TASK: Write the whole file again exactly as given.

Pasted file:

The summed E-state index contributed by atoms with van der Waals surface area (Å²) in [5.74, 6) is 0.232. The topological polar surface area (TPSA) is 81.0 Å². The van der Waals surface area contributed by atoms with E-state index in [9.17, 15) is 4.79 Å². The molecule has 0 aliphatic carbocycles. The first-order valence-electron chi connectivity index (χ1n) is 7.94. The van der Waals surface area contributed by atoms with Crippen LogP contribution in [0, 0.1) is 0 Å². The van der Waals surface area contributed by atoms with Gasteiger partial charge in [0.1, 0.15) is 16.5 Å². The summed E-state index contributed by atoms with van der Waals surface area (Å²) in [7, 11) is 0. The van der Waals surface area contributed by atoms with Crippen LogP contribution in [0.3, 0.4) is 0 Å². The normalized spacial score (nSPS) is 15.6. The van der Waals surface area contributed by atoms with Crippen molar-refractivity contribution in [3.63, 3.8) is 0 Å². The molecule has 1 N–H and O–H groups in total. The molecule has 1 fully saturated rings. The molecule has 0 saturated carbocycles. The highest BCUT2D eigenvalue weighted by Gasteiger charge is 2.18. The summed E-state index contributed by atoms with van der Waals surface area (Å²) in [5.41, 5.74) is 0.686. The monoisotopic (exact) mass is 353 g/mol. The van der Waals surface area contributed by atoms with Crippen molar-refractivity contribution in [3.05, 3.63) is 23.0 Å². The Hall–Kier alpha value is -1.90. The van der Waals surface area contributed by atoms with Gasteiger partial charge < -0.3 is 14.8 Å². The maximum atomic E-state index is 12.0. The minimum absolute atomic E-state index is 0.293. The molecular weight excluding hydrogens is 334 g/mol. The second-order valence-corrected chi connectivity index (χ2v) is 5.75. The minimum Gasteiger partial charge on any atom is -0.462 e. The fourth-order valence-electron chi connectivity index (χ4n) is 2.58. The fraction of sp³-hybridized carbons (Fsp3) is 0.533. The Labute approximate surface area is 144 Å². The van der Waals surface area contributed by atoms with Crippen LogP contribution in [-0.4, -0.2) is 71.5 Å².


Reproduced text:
The summed E-state index contributed by atoms with van der Waals surface area (Å²) in [5.74, 6) is 0.232. The topological polar surface area (TPSA) is 81.0 Å². The van der Waals surface area contributed by atoms with E-state index in [9.17, 15) is 4.79 Å². The molecule has 0 aliphatic carbocycles. The first-order valence-electron chi connectivity index (χ1n) is 7.94. The van der Waals surface area contributed by atoms with Crippen LogP contribution in [0, 0.1) is 0 Å². The van der Waals surface area contributed by atoms with Gasteiger partial charge in [0.1, 0.15) is 16.5 Å². The summed E-state index contributed by atoms with van der Waals surface area (Å²) in [7, 11) is 0. The van der Waals surface area contributed by atoms with Crippen LogP contribution in [0.3, 0.4) is 0 Å². The normalized spacial score (nSPS) is 15.6. The van der Waals surface area contributed by atoms with Crippen molar-refractivity contribution in [3.63, 3.8) is 0 Å². The molecule has 1 N–H and O–H groups in total. The molecule has 1 fully saturated rings. The molecule has 0 saturated carbocycles. The highest BCUT2D eigenvalue weighted by Gasteiger charge is 2.18. The summed E-state index contributed by atoms with van der Waals surface area (Å²) in [5.41, 5.74) is 0.686. The monoisotopic (exact) mass is 353 g/mol. The van der Waals surface area contributed by atoms with Crippen molar-refractivity contribution in [3.05, 3.63) is 23.0 Å². The Hall–Kier alpha value is -1.90. The van der Waals surface area contributed by atoms with Gasteiger partial charge < -0.3 is 14.8 Å². The maximum atomic E-state index is 12.0. The minimum absolute atomic E-state index is 0.293. The molecular weight excluding hydrogens is 334 g/mol. The second-order valence-corrected chi connectivity index (χ2v) is 5.75. The minimum Gasteiger partial charge on any atom is -0.462 e. The fourth-order valence-electron chi connectivity index (χ4n) is 2.58. The fraction of sp³-hybridized carbons (Fsp3) is 0.533. The Labute approximate surface area is 144 Å². The van der Waals surface area contributed by atoms with Crippen LogP contribution in [-0.4, -0.2) is 71.5 Å².